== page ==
Getting over my reluctance to ask for help as an ALS caregiver
Facing an unexpected scheduling crunch, a columnist decides to phone a friend
I don’t like asking for help, but when it’s for my husband, I’ll do it.
Last Friday, after getting my kids out the door for school, they quickly returned to the house. “The car has a flat tire,” my daughter announced.
“I’ll drive you,” I responded. “Get in the van, and I’ll be out there in a minute after I check on Dad.”
My husband, Todd, is paralyzed due to ALS, so he can’t turn himself in bed. He was still sleeping when I checked on him, and I’d just turned him, so he’d be OK for the time it’d take me to drive to town and back. I took the kids to school in Todd’s accessible van, and on the way home, I called the tire shop to make an appointment that afternoon for my car. When I returned home, Todd called me right away.
“Were you calling me for long?” I asked.
“I called you about five minutes ago, but you didn’t answer,” he said. “And now I just heard you come in.”
Sometimes he wakes in an uncomfortable position and gets anxious if he doesn’t know where I am. But that morning he was OK waiting for a few minutes. I told Todd what had happened as I adjusted his position, and then he slept for another hour.
Then I got him out of bed and made his breakfast. As Todd sipped his coffee through a straw, I looked at my calendar and remembered my son had a dentist appointment. I started stressing over the logistics of the day. Todd had a shower at 11 a.m., I had an appointment for my car at 1 p.m., and my son had a dentist appointment at 2:30. Normally, it wouldn’t be an issue because my mom is my backup, but she was out of town.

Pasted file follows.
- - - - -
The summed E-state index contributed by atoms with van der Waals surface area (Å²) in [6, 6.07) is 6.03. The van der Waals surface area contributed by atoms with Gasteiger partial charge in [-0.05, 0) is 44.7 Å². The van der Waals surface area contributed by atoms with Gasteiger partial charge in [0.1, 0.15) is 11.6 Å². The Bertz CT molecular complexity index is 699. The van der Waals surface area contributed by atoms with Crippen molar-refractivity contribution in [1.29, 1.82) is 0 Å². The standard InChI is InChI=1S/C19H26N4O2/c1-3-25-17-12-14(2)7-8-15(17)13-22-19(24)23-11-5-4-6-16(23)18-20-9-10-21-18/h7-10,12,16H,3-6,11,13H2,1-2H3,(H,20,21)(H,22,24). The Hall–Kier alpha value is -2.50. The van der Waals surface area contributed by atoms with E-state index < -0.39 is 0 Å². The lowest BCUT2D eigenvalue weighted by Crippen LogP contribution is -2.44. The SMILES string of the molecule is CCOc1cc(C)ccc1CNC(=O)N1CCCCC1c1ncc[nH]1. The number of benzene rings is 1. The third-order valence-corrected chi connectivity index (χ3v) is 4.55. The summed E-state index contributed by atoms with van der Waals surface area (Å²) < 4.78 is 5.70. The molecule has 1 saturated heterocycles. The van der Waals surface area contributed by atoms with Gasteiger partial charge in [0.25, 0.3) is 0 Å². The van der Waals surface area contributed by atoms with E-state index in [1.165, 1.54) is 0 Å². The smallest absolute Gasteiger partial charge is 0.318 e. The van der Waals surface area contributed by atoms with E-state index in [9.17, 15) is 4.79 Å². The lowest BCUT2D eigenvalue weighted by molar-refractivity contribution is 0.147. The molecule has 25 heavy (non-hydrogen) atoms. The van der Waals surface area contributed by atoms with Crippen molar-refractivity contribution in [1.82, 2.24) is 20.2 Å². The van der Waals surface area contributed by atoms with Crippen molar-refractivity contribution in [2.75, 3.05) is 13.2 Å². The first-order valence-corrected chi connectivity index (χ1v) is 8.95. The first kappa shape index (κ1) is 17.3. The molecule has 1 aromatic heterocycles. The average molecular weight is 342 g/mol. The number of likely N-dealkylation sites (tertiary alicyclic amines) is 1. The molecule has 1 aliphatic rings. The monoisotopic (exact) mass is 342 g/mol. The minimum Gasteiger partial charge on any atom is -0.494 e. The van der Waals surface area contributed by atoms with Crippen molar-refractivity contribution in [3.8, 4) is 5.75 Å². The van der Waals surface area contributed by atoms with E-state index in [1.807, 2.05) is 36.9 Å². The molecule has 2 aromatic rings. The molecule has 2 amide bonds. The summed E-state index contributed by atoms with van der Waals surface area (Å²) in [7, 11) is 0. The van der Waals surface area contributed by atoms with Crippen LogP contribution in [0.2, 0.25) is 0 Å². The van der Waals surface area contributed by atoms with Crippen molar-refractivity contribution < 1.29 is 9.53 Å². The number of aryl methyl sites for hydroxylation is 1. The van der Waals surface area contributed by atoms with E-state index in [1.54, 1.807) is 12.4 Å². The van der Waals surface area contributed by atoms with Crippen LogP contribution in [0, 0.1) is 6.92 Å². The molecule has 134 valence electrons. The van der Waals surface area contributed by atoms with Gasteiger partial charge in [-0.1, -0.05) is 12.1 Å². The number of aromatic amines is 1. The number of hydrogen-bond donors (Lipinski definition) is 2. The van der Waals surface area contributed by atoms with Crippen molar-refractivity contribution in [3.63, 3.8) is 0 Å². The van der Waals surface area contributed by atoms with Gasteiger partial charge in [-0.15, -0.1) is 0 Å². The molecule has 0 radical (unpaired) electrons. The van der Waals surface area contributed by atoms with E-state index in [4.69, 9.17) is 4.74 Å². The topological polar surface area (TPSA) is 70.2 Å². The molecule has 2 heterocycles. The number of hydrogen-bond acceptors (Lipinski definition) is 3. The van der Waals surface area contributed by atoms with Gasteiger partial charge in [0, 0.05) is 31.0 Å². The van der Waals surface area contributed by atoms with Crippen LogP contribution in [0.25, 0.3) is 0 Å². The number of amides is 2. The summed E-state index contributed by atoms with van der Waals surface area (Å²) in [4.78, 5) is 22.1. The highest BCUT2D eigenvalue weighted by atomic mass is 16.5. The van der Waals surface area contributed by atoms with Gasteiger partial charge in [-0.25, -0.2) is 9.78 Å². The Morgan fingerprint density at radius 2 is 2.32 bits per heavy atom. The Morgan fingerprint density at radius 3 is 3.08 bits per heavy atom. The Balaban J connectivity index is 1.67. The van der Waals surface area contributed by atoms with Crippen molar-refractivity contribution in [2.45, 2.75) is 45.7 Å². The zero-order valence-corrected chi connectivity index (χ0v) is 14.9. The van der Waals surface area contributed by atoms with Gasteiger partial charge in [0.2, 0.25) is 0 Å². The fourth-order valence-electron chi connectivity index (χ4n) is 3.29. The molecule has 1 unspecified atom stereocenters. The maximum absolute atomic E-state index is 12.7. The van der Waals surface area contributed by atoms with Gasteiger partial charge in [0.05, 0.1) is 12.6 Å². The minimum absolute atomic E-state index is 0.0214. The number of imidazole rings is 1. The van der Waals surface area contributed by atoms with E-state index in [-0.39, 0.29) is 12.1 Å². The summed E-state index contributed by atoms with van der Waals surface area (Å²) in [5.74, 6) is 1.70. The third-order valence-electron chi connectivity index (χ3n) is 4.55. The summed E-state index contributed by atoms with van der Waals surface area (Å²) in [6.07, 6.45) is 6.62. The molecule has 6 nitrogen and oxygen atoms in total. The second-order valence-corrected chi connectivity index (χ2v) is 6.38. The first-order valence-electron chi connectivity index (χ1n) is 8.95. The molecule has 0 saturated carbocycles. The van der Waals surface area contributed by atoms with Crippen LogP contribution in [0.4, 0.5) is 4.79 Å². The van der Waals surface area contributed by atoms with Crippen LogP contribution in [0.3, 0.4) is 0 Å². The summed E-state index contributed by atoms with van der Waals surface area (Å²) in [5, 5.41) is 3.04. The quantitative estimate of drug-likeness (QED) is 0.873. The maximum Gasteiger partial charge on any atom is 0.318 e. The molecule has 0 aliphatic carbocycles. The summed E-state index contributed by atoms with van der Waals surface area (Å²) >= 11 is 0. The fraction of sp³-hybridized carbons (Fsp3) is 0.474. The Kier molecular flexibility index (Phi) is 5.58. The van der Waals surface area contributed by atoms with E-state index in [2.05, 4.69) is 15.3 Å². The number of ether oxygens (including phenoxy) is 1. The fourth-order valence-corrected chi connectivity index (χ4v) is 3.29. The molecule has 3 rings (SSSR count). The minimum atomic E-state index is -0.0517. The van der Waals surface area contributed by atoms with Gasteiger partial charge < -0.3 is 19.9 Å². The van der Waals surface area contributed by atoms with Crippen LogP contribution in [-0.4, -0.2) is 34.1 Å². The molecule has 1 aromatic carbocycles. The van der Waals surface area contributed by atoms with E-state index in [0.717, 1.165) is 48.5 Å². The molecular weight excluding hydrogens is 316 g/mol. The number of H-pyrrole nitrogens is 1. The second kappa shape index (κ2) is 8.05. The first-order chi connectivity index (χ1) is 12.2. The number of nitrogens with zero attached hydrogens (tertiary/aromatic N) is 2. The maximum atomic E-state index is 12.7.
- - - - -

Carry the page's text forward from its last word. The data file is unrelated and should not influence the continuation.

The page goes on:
While Todd’s home health aide gave him a shower, I found an air compressor in my mom’s garage and managed to inflate the tire.
After Todd’s shower, I gave him his medications through his feeding tube. It was already noon, so I suggested that I feed him a quick lunch, but he wasn’t hungry yet. I explained that I might not have time to come home and feed him between getting the car fixed and taking our son to the dentist. After the dentist, I would need to pick up my daughter from school, so I might not be able to get home until 4 p.m.
“I’ll be fine,” Todd said. “Just get the tire repaired and then take Isaac to the dentist.”
I didn’t like the idea of Todd missing lunch, and he might need to use the bathroom, so I decided to phone a friend who lived near the tire shop. She was happy to give me a ride home and even visited with us while I fed Todd lunch. It was a good thing I called her, because otherwise I would’ve been stuck in town. The tire had a nail in the sidewall and wasn’t repairable, and a replacement wasn’t available until the next week.
Thinking back on the morning, I realized that I’d decided to ask for help when it became about Todd’s quality of life.
I’m reluctant to ask for help, but when I worked for a nonprofit with an after-school program, recruiting volunteer tutors was part of my job. Helping kids was a noble cause, and no one expected me to tutor all of the neighborhood kids on my own. And now my noble cause, like so many other spouse caregivers, is to provide quality care for my husband. But no one should expect caregivers to be on duty 24/7.
My mother helps us in many ways, and we’ve found others willing to help with various things, too. I recruit nighttime caregivers, and we depend on financial gifts to pay them a fair wage. With all that, a lot still falls on my shoulders, and sometimes I need to phone a friend.
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